The wide-scale adoption of container-based virtualization technologies is supported by the Kubernetes container management system, which provides the required tools to implement reliable and scalable services. It is inevitable to create a monitoring system for the containers and all kinds of computing resources that make up a Kubernetes cluster, when operating services of great complexity, as it influences the quality of those services to a great extent.

In my thesis, I present, how the Berkeley Packet Filter, and especially its enhanced version (the extended Berkeley Packet Filter - eBPF) can be used for detailed monitoring of cloud systems. The eBPF is a Linux kernel mechanism, that lets executing packet filtering and other small programs of data collecting purpose inside the kernel, that was written in the user space, by using different kinds of probes. I present eBPF in detail, including its programming possibilities and its applications, with special focus on the networking and monitoring areas. I also illustrate the more important use cases related to eBPF, that are currently available.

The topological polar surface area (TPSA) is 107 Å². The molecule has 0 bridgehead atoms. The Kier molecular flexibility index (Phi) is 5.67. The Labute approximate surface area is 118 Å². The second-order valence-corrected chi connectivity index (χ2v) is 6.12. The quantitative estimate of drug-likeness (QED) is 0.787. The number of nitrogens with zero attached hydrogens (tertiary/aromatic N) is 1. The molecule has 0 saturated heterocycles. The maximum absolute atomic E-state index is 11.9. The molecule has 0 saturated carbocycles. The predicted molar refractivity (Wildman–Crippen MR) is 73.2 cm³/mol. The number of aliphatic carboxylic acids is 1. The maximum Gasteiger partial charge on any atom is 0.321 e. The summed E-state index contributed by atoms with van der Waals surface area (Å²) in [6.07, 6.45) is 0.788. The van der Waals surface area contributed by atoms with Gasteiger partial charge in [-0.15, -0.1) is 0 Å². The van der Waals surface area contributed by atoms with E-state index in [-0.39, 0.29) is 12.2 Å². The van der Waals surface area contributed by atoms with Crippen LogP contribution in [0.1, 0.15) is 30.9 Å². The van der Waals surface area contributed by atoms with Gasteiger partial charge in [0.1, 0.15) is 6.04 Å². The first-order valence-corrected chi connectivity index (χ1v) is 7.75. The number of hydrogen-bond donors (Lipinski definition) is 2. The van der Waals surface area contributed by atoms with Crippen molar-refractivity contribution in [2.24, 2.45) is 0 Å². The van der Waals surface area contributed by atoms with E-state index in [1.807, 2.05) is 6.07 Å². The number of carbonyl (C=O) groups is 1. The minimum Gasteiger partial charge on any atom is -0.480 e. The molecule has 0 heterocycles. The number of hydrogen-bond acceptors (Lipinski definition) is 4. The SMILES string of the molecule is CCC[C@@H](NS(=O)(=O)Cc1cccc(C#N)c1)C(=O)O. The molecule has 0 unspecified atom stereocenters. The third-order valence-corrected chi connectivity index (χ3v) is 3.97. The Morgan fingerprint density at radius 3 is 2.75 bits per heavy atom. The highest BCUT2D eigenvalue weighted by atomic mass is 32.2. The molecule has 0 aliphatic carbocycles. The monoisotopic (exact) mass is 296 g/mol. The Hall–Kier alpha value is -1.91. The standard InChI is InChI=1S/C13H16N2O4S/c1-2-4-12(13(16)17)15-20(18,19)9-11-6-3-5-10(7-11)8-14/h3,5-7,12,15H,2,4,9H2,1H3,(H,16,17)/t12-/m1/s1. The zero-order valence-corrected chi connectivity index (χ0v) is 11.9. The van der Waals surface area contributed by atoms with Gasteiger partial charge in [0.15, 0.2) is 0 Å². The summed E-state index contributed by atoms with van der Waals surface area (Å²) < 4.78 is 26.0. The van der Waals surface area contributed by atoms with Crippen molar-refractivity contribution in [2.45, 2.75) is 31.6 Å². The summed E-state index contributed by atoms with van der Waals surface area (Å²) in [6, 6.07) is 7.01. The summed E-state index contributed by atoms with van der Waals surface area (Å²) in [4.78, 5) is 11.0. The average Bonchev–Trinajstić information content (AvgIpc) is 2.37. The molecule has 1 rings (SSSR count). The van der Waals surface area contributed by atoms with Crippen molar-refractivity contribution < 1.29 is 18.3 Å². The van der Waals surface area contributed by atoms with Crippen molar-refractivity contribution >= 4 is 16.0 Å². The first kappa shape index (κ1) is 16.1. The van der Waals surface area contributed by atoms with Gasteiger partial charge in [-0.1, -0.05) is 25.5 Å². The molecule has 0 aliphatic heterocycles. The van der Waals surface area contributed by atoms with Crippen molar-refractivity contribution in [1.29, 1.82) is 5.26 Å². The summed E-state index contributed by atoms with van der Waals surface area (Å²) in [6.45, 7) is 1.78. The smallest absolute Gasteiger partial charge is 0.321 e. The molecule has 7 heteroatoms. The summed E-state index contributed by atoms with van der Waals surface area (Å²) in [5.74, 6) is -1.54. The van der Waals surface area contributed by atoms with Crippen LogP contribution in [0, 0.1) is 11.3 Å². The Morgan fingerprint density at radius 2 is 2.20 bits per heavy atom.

I present the design of an eBPF-based Kubernetes monitoring system along with its components and also the detailed steps of its implementation. I examine, how this system can be used for collecting metrics and monitoring two kinds of resources (TCP network traffic and cache memory). I finish my thesis evaluating the results of the measurements with the help of some of the most popular monitoring tools, and also cover the topic of how this system could be extended in the future.


Attila Bálint Gróf: Deep Learning based Object Analytics on UAV Imagery  (MSc)